I've been continuing to work on IceBuddha.
- Now correctly parses the first few structures in a 32-bit or 64-bit Windows executable.
- Has "goto" functionality so you can specify a byte location to go to. It is actually also an eval (with a little regex ontop of it) so you can specify a location as "100h + 10" = 0x10A.
- Has "colorize" feature to show all the parts of a struct. Access by right-clicking on the parse tree.
- Searches the binary for strings and allows you to go to them when you click on them.
SlopFinder has also been updated to be a little prettier and work with both 32-bit and 64-bit binaries. I think at this point, it's safe to say you should try it out against whatever binaries you want and go yell at the developers if it is a commercial company, or just politely request or send a code diff if it is an open-source project.
I have also started working on Hasher, which is a quick and dirty tool to let you drag and drop files and see their hash. The idea came about when someone at my office was asking if there was a tool to do this (and one that was trusted enough for the company's customers). I knew it would be easy (at least to have minimal functionality for his use case), so I hacked one together. It does not support files over 10MB though, and it hashes all the files in their entirety in memory at the same time.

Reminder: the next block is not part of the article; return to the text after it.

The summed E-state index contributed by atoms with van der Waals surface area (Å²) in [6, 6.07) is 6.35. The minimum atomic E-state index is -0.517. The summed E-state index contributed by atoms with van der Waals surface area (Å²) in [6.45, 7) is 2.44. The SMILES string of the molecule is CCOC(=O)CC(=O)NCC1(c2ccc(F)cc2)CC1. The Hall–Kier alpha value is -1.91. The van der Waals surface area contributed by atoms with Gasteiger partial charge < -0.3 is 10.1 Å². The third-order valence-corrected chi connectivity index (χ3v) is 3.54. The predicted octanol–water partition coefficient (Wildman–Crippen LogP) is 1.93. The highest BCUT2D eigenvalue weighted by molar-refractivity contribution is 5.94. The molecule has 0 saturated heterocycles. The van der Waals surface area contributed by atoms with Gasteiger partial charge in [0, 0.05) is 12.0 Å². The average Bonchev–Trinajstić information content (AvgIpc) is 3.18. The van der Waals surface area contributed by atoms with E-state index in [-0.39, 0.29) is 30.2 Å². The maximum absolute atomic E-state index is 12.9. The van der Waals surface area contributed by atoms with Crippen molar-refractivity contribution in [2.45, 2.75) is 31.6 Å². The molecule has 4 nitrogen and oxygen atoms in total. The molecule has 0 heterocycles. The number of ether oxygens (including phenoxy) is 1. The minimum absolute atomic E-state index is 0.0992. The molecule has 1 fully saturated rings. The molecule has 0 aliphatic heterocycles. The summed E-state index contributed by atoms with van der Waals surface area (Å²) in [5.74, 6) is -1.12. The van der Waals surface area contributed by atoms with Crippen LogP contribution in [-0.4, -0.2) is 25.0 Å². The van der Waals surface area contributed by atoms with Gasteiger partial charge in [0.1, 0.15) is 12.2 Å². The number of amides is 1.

You can also use http://onlinemd5.com/ for doing what Hasher does, but that site sketches me out because there is no contact info, no "About", nothing. Creepy. At least have an alias like I do. :)
I have a plan to create some tools to help people doing support, and eventually try to "port" a lot of the bash command-line tools to the browser, but I'm going to start with just seeing what I can do with web versions made for the web (so GUI versions) and trying to see what I ultimately want to do with that functionality. For example, maybe support wants to tell someone to grep a log inside a tar ball for any errors so it could all be done in the browser. Just a thought, probably one of those things that only sounds cool for a very limited set of problems, so not worth the effort.